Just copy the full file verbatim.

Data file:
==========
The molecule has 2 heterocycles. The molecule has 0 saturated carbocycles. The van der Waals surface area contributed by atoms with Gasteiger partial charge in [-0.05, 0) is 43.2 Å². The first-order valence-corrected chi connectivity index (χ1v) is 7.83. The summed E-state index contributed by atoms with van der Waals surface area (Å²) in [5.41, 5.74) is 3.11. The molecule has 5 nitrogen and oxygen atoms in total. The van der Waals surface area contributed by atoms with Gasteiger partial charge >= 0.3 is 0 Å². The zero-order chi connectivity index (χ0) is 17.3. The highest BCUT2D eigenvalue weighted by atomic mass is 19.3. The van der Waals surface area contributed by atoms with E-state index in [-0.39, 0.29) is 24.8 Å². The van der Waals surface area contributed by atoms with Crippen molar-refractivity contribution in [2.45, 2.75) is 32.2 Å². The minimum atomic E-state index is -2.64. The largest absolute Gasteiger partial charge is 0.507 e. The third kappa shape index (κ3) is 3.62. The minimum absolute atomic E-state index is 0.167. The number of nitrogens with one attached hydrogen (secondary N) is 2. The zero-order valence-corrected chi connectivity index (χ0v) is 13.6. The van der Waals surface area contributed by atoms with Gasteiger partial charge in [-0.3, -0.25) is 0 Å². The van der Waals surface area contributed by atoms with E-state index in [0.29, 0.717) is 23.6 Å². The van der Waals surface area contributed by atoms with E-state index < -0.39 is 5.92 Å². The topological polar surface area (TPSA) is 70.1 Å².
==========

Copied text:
The molecule has 2 heterocycles. The molecule has 0 saturated carbocycles. The van der Waals surface area contributed by atoms with Gasteiger partial charge in [-0.05, 0) is 43.2 Å². The first-order valence-corrected chi connectivity index (χ1v) is 7.83. The summed E-state index contributed by atoms with van der Waals surface area (Å²) in [5.41, 5.74) is 3.11. The molecule has 5 nitrogen and oxygen atoms in total. The van der Waals surface area contributed by atoms with Gasteiger partial charge >= 0.3 is 0 Å². The zero-order chi connectivity index (χ0) is 17.3. The highest BCUT2D eigenvalue weighted by atomic mass is 19.3. The van der Waals surface area contributed by atoms with E-state index in [-0.39, 0.29) is 24.8 Å². The van der Waals surface area contributed by atoms with Crippen molar-refractivity contribution in [2.45, 2.75) is 32.2 Å². The minimum atomic E-state index is -2.64. The largest absolute Gasteiger partial charge is 0.507 e. The third kappa shape index (κ3) is 3.62. The minimum absolute atomic E-state index is 0.167. The number of nitrogens with one attached hydrogen (secondary N) is 2. The zero-order valence-corrected chi connectivity index (χ0v) is 13.6. The van der Waals surface area contributed by atoms with Gasteiger partial charge in [-0.3, -0.25) is 0 Å². The van der Waals surface area contributed by atoms with E-state index in [0.29, 0.717) is 23.6 Å². The van der Waals surface area contributed by atoms with E-state index < -0.39 is 5.92 Å². The topological polar surface area (TPSA) is 70.1 Å².